Re: Tragedy and Boredom was Re: Why just simulation? (fwd)

From: Anders Sandberg (
Date: Sun Mar 18 2001 - 01:54:54 MST

Nick Bostrom <> writes:

> Robert Bradbury wrote:
> >However the other part of this "if life was all happiness, people would become
> >bored" raises interesting issues.
> That sounds like nonsense to me.

But it is a very common meme. I wonder how true it is; if pleasure and
pain were just a one dimensional scale and exact antonyms it would
likely be wrong, since any difference in valence would be just as
useful as the absolute levels. But there are reasons to think rewards
and punishments are asymmetric, and that might mean there really is a
need for both. Of course, this doesn't mean pain has any intrinsic
value, but a signal like that (with the necessary level of
specificity, aversiveness etc) would be useful.

Tragedies might be useful training for recognising complex (but
possibly common) dilemmas where the outcome is a lose-lose situation.

> In any case, we can say with absolute confidence is that boredom is not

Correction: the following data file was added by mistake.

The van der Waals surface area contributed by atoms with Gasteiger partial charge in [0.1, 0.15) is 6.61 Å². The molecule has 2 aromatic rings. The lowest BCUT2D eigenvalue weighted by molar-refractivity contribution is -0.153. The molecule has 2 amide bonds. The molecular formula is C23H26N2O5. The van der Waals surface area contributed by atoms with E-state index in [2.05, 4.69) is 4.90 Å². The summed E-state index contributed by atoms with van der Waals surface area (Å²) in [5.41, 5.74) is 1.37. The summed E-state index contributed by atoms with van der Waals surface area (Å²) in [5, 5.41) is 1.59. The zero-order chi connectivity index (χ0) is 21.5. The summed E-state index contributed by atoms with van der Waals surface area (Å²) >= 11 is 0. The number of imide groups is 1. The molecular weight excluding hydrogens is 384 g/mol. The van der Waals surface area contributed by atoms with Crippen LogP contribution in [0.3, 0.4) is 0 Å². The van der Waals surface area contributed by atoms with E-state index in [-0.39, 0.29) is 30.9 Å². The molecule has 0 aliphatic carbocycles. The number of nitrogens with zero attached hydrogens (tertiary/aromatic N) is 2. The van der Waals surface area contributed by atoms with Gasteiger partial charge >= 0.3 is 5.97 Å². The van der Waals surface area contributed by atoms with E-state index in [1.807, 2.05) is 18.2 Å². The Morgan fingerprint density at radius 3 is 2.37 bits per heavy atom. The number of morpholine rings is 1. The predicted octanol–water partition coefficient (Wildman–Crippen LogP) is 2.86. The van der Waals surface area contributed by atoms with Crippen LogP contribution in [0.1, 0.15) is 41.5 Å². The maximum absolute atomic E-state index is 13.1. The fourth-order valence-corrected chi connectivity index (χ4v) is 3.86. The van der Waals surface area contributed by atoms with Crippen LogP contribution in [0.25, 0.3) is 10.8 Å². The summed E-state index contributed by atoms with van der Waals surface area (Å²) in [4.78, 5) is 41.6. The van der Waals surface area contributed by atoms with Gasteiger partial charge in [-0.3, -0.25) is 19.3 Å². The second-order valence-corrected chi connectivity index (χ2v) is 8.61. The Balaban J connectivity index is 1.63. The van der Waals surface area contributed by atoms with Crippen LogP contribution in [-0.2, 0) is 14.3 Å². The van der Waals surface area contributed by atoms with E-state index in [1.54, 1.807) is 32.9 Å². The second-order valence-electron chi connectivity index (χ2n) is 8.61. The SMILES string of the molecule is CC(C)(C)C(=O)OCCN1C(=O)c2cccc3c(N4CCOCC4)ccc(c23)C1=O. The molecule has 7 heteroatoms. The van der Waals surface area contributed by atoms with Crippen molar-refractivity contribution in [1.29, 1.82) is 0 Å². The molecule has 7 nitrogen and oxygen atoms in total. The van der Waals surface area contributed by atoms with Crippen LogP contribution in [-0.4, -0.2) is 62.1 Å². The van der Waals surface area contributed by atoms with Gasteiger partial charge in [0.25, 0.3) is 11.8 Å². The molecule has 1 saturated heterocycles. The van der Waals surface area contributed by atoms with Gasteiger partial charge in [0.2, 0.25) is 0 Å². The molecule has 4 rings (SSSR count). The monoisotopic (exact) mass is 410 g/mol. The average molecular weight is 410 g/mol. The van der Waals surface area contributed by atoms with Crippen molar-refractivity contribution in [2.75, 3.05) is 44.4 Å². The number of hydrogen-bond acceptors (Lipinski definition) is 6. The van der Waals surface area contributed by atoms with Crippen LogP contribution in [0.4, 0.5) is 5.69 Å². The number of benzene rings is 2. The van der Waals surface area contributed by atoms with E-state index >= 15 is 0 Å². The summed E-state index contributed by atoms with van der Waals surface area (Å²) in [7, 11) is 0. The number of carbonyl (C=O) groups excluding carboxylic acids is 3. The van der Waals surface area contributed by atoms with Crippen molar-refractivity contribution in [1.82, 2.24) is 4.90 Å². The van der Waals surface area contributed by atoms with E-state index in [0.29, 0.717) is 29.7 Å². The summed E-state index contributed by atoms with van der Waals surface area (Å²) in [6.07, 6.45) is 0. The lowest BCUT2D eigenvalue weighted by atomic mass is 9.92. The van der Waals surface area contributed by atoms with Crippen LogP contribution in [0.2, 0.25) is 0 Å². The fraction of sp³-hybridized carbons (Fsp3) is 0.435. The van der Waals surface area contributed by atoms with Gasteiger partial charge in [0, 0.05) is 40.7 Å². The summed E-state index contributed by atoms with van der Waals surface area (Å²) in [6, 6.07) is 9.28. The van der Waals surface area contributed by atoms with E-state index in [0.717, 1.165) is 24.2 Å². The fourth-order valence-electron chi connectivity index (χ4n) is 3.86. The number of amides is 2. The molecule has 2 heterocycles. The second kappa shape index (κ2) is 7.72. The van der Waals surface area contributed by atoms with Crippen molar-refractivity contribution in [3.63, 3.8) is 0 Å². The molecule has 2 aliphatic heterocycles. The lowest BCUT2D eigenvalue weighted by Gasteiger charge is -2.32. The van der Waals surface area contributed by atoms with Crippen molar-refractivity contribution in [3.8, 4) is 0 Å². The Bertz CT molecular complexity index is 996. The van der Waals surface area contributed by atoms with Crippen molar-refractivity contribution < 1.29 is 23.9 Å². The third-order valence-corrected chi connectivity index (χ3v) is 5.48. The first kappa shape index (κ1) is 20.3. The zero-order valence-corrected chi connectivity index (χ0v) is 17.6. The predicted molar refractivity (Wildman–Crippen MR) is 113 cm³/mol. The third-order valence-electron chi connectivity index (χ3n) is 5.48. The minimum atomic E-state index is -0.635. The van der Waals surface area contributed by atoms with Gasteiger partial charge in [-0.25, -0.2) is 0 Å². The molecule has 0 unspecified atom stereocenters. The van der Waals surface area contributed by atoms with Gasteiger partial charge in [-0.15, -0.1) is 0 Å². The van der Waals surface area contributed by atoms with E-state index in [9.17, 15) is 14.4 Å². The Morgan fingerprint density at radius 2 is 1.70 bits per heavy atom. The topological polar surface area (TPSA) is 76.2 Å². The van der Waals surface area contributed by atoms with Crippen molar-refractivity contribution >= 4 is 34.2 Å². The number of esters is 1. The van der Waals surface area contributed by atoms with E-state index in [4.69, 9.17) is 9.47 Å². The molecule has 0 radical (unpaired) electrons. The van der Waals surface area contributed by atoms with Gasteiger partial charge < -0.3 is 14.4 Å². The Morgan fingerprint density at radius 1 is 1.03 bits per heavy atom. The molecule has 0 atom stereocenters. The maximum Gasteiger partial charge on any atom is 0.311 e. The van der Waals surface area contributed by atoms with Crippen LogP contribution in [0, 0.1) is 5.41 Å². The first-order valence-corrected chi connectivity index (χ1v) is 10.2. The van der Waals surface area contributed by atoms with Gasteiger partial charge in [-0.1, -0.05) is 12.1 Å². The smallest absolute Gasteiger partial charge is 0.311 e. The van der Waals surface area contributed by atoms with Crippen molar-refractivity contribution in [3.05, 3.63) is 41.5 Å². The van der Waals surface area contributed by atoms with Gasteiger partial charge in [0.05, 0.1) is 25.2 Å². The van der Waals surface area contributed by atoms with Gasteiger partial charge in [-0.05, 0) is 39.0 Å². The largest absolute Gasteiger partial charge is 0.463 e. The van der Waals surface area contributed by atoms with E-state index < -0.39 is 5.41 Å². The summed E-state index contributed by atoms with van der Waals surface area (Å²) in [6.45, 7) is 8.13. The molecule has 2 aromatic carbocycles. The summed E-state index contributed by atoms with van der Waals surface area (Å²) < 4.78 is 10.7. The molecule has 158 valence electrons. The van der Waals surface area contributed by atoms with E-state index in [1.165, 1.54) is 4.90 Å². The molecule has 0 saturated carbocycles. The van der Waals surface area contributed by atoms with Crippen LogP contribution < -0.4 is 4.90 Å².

> going to be a problem. Boredom is an emotion and already we have means
> (drugs etc.) that can reliably dispel boredom for extended periods (albeit
> sometimes with side-effects). It is unthinkable that a jupiterbrain SI
> wouldn't be able to figure out a way of avoiding the boredom emotion if it
> chose to.

Did I mention that one of my students implemented a kind of boredom in
his neural network agent to make it get out of loops? After repeating
itself too much the "boredom/frustration" (implemented in a rather
clever low-level way) would build up and make another behavior more
likely. I think this is the reason why a certain propensity for
boredom is useful. The problem is tuning it: if the buildup is too
slow, you become obsessive, if it is too fast you jump from project to

Anders Sandberg                                      Towards Ascension!                  
GCS/M/S/O d++ -p+ c++++ !l u+ e++ m++ s+/+ n--- h+/* f+ g+ w++ t+ r+ !y

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